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    arlie russell hochschild Quotes

    And the Republican Party especially associates the market with the idea of progress, goodness, family, and points us toward the mall as an answer to all our personal dreams.
    — Arlie Russell Hochschild
    Many women cut back what had to be done at home by redefining what the house, the marriage and, sometimes, what the child needs. One woman described a fairly common pattern: I do my half. I do half of his half, and the rest doesn't get done.
    — Arlie Russell Hochschild
    As motherhood as a "private enterprise" declines and more mothers rely on the work of lower-paid specialists, the value accorded the work of mothering (not the value of children) has declined for women, making it all the harder for men to take it up.
    — Arlie Russell Hochschild
    tags: men  work  women  value  mother  motherhood 
     
    If in the earlier part of the century, middle-class children suffered from overattentive mothers, from being "mother's only accomplishment," today's children may suffer from an underestimation of their needs. Our idea of what a child needs in each case reflects what parents need. The child's needs are thus a cultural football in an economic and marital game.
    — Arlie Russell Hochschild
    Three factors-the belief that child care is female work, the failure of ex-husbands to support their children, and higher male wages at work-have taken the economic rug from under that half of married women who divorce.
    — Arlie Russell Hochschild
    Just as the archetype of the supermom-the woman who can do it all-minimizes the real needs of women, so too the archetype of the"superkid" minimizes the real needs of children. It makes it all right to treat a young child as if he or she were older.
    — Arlie Russell Hochschild
    tags: children  women  young  right  child  real 
     
    Compared with the employed, the jobless are less likely to vote, volunteer, see friends and talk to family. Even on weekends, the jobless spend more time alone than those with jobs.
    — Arlie Russell Hochschild
    tags: time  friends  alone  job 
     
    Has Bill Clinton inspired idealism in the young, as he himself was inspired by John F. Kennedy? Or has he actually reduced their idealism? Surely part of the answer lies in Clinton's personal moral lapse with Monica Lewinsky. But more important was his sin of omission - his failure to embrace a moral cause beyond popularity.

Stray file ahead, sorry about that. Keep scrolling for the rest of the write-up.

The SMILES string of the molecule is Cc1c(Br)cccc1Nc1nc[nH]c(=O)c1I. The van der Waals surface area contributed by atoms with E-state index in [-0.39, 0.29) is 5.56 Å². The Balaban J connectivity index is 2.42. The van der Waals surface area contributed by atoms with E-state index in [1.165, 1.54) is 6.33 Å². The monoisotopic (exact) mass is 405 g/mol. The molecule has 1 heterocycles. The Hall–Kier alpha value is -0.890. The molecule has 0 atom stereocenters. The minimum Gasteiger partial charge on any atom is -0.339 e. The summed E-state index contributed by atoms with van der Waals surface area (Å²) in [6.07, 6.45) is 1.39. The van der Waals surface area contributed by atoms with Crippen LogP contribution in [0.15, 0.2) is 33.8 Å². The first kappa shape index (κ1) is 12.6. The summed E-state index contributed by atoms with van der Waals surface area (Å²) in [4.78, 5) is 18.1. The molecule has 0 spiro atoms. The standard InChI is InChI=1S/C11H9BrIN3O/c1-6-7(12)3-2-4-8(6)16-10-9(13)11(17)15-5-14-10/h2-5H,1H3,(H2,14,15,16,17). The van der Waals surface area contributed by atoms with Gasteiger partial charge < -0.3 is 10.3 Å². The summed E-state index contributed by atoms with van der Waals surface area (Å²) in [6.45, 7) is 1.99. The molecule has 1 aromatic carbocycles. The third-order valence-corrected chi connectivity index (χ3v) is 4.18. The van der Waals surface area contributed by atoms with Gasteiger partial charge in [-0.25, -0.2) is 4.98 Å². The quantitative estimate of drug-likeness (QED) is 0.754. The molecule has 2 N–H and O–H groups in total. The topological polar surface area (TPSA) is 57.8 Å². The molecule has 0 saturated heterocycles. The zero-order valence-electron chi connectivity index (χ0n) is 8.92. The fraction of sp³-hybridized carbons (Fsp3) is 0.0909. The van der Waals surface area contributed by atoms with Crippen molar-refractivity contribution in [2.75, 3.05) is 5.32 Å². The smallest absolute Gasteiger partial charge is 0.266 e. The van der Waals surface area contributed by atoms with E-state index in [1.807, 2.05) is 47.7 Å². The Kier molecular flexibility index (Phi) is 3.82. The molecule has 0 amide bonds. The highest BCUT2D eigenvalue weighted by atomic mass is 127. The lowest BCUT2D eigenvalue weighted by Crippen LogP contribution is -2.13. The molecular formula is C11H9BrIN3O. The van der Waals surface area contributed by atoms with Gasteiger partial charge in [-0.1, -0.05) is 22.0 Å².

— Arlie Russell Hochschild
    tags: failure  personal  young  lies  sin  morals 
     
    In response to our fast-food culture, a 'slow food' movement appeared. Out of hurried parenthood, a move toward slow parenting could be growing. With vital government supports for state-of-the-art public child care and paid parental leave, maybe we would be ready to try slow love and marriage.
    — Arlie Russell Hochschild
    For many of us, work is the one place where we feel appreciated. The things that we long to experience at home - pride in our accomplishments, laughter and fun, relationships that aren't complex - we sometimes experience most often in the office. Bosses applaud us when we do a good job. Co-workers become a kind of family we feel we fit into.
    — Arlie Russell Hochschild
    Paradoxically, those who call for family values also tout the wonders of an unregulated market without observing the subtle cultural links between the family they seek to regulate and the market they hold free.
    — Arlie Russell Hochschild
    tags: value  wonder 
     
    People who volunteer at the recycling center or soup kitchen through a church or neighborhood group can come to feel part of something 'larger.' Such a sense of belonging calls on a different part of a self than the market calls on. The market calls on our sense of self-interest. It focuses us on what we 'get.
    — Arlie Russell Hochschild
    tags: people  self  church 
     
    The more anxious, isolated and time-deprived we are, the more likely we are to turn to paid personal services. To finance these extra services, we work longer hours. This leaves less time to spend with family, friends and neighbors; we become less likely to call on them for help, and they on us.
    — Arlie Russell Hochschild
    tags: time  work  friends  personal  service  help